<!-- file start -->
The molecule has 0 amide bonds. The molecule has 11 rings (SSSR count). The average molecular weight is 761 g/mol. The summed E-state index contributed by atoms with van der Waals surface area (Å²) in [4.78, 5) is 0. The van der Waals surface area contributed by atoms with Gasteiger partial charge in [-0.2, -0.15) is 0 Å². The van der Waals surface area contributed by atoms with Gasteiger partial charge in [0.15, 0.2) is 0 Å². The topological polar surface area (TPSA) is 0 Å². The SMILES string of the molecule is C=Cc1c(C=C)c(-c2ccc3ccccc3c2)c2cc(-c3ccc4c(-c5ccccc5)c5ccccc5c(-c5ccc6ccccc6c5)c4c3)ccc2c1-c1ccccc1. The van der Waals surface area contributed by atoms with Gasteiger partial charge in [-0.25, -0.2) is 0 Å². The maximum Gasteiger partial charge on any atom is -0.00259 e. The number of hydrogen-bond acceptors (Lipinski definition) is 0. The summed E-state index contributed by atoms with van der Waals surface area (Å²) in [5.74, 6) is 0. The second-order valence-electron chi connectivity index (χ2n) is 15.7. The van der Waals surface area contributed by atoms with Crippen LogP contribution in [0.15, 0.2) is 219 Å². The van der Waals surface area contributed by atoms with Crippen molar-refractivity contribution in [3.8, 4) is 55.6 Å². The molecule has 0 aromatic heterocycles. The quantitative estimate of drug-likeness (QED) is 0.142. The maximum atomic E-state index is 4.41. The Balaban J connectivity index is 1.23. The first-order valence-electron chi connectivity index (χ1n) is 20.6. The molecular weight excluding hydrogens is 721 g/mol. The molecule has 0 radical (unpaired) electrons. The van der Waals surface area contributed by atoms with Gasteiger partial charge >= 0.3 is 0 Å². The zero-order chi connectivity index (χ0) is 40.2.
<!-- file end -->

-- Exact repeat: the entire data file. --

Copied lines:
The molecule has 0 amide bonds. The molecule has 11 rings (SSSR count). The average molecular weight is 761 g/mol. The summed E-state index contributed by atoms with van der Waals surface area (Å²) in [4.78, 5) is 0. The van der Waals surface area contributed by atoms with Gasteiger partial charge in [-0.2, -0.15) is 0 Å². The van der Waals surface area contributed by atoms with Gasteiger partial charge in [0.15, 0.2) is 0 Å². The topological polar surface area (TPSA) is 0 Å². The SMILES string of the molecule is C=Cc1c(C=C)c(-c2ccc3ccccc3c2)c2cc(-c3ccc4c(-c5ccccc5)c5ccccc5c(-c5ccc6ccccc6c5)c4c3)ccc2c1-c1ccccc1. The van der Waals surface area contributed by atoms with Gasteiger partial charge in [-0.25, -0.2) is 0 Å². The maximum Gasteiger partial charge on any atom is -0.00259 e. The number of hydrogen-bond acceptors (Lipinski definition) is 0. The summed E-state index contributed by atoms with van der Waals surface area (Å²) in [5.74, 6) is 0. The second-order valence-electron chi connectivity index (χ2n) is 15.7. The van der Waals surface area contributed by atoms with Crippen LogP contribution in [0.15, 0.2) is 219 Å². The van der Waals surface area contributed by atoms with Crippen molar-refractivity contribution in [3.8, 4) is 55.6 Å². The molecule has 0 aromatic heterocycles. The quantitative estimate of drug-likeness (QED) is 0.142. The maximum atomic E-state index is 4.41. The Balaban J connectivity index is 1.23. The first-order valence-electron chi connectivity index (χ1n) is 20.6. The molecular weight excluding hydrogens is 721 g/mol. The molecule has 0 radical (unpaired) electrons. The van der Waals surface area contributed by atoms with Gasteiger partial charge >= 0.3 is 0 Å². The zero-order chi connectivity index (χ0) is 40.2.